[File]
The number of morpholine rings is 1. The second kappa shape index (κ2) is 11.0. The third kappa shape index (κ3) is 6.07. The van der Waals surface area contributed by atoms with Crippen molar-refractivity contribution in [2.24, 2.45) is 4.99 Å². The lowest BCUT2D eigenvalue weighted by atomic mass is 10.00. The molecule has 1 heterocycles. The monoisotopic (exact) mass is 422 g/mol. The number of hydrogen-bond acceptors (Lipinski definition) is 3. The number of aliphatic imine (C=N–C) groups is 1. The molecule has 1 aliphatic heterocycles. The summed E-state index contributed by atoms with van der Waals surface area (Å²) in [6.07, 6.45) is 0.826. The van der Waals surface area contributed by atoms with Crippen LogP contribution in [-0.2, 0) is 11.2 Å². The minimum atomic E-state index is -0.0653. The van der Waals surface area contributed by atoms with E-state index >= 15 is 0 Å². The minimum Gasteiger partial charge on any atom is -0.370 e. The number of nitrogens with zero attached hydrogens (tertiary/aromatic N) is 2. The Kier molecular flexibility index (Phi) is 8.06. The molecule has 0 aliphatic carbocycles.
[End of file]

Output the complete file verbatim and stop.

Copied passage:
The number of morpholine rings is 1. The second kappa shape index (κ2) is 11.0. The third kappa shape index (κ3) is 6.07. The van der Waals surface area contributed by atoms with Crippen molar-refractivity contribution in [2.24, 2.45) is 4.99 Å². The lowest BCUT2D eigenvalue weighted by atomic mass is 10.00. The molecule has 1 heterocycles. The monoisotopic (exact) mass is 422 g/mol. The number of hydrogen-bond acceptors (Lipinski definition) is 3. The number of aliphatic imine (C=N–C) groups is 1. The molecule has 1 aliphatic heterocycles. The summed E-state index contributed by atoms with van der Waals surface area (Å²) in [6.07, 6.45) is 0.826. The van der Waals surface area contributed by atoms with Crippen LogP contribution in [-0.2, 0) is 11.2 Å². The minimum atomic E-state index is -0.0653. The van der Waals surface area contributed by atoms with E-state index >= 15 is 0 Å². The minimum Gasteiger partial charge on any atom is -0.370 e. The number of nitrogens with zero attached hydrogens (tertiary/aromatic N) is 2. The Kier molecular flexibility index (Phi) is 8.06. The molecule has 0 aliphatic carbocycles.